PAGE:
Every year, Gotham lifts the veil on many of the city’s off-limits or restricted-access locations around town as part of Open House New York, a weekend of tours taking you through landmarks and places of interest that you don’t ordinarily get into. Imported from London where it started in 1992, Open House crossed the pound in 2003 and has been a hit with the public ever since. As always, this year’s festivities covers all five boroughs, but to help you get started, here’s our list of must-see spots.
RECOMMENDED: Complete guide to Open House New York
Brooklyn Army Terminal Designed by Cass Gilbert, the architect of the Woolworth Building, this massive army supply depot was built during World War I and is now being re-purposed as a hub for creative businesses, including new manufacturing and design firms. Tours of the building’s futuristic, multi-tiered atrium are on tap, along with visits to some of the burgeoning services that now call the Brooklyn Army Terminal home
A/D/O Billed as a “place for designers,” A/D/O is another creative hub headquartered in a converted warehouse in Greenpoint, Brooklyn. Scheduled to open before the end of the year, OHNY is offering a first look at this “ever-evolving space,” which measure 23,000 square feet. It will feature free work space open to the public, along with offices that can be rented by the day, week and month. Classes will offered along with full calendar of performances and other events.
Lowline Lab This subterranean greenspace in an abandoned streetcar station beneath Delancey Street uses a series of polycarbonate tubes outfitted with lenses and mirrors to pipe sunlight into its interior. The process illuminates a lush garden of trees and plants, and the Lab serves as a demonstrator model for the technology that makes it happen. It’s also a preview of a full-scale park that will span an acre once it becomes a reality as soon as 2021. The tour takes you through the above-ground portion of the Lab.
New York State Pavilion A survivor of the 1964 World’s Fair, the New York State Pavilion was one of two structures (the other being the Unisphere) left standing in Flushing Meadows Corona Park after the fair closed in 1965. Designed by Philip Johnson and dubbed the “Tent of Tomorrow,” it featured the world’s largest suspension roof and a 567-panel terrazzo road map of New York state. For many years, the pavilion served as a concert venue and roller rink, but in 1976, it was declared structurally unsound and closed to the public. However, recent efforts have been made to stabilized the structure. New York State Pavilion is probably best known for its turn in the 1997 hit, Men In Black.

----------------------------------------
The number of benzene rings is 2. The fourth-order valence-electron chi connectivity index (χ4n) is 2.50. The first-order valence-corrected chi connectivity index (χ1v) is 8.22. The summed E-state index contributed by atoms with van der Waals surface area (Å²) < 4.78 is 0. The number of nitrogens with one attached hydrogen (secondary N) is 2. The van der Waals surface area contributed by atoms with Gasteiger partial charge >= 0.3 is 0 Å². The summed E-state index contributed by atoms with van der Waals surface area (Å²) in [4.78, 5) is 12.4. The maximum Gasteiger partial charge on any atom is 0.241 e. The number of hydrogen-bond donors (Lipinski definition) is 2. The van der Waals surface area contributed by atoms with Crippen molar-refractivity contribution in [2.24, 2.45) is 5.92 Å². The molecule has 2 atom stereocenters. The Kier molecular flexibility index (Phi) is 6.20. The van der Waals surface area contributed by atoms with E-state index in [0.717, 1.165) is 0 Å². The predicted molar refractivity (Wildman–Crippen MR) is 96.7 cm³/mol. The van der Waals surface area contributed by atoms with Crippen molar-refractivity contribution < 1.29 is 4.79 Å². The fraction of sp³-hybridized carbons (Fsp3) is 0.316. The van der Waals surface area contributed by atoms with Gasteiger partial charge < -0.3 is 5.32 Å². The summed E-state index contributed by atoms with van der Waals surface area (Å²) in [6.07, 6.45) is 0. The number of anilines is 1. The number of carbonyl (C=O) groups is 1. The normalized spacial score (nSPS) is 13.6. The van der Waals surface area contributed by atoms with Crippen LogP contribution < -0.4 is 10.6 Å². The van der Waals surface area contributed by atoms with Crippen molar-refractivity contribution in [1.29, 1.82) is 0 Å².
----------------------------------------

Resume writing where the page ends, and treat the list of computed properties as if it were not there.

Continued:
Sims Sunset Park Material Recovery Facility A lot of New Yorkers hate recycling, but most of us do it anyway, because, you know, it's good for the environment. But if you’ve ever wondered where all that stuff ends up, OHNY has the answer for you. This state-of-the-art facility located at the 30th Street Pier in the South Brooklyn Marine Terminal serves as the processing center for all recycled discards before they're shipped out as raw material for re-manufacturing. Opened in 2013, the building is itself made of recycled steel.
70 Pine This classic Art Deco landmark in the heart of the Financial District is the ninth tallest skyscraper in New York. When it opened in 1932 as the Cities Service Building, it was the third tallest tower after the Empire State and Chrysler Buildings. Built during the depths of the Great Depression, it was the last skyscraper to be built in Lower Manhattan prior to World War II, and was the tallest building there until the original World Trade Center was completed in 1973. After 9-11, it briefly reigned as the tallest in FiDi until the new WTC One took its place on the skyline. These, days the 67-story, 952-foot structure is home to swank condos.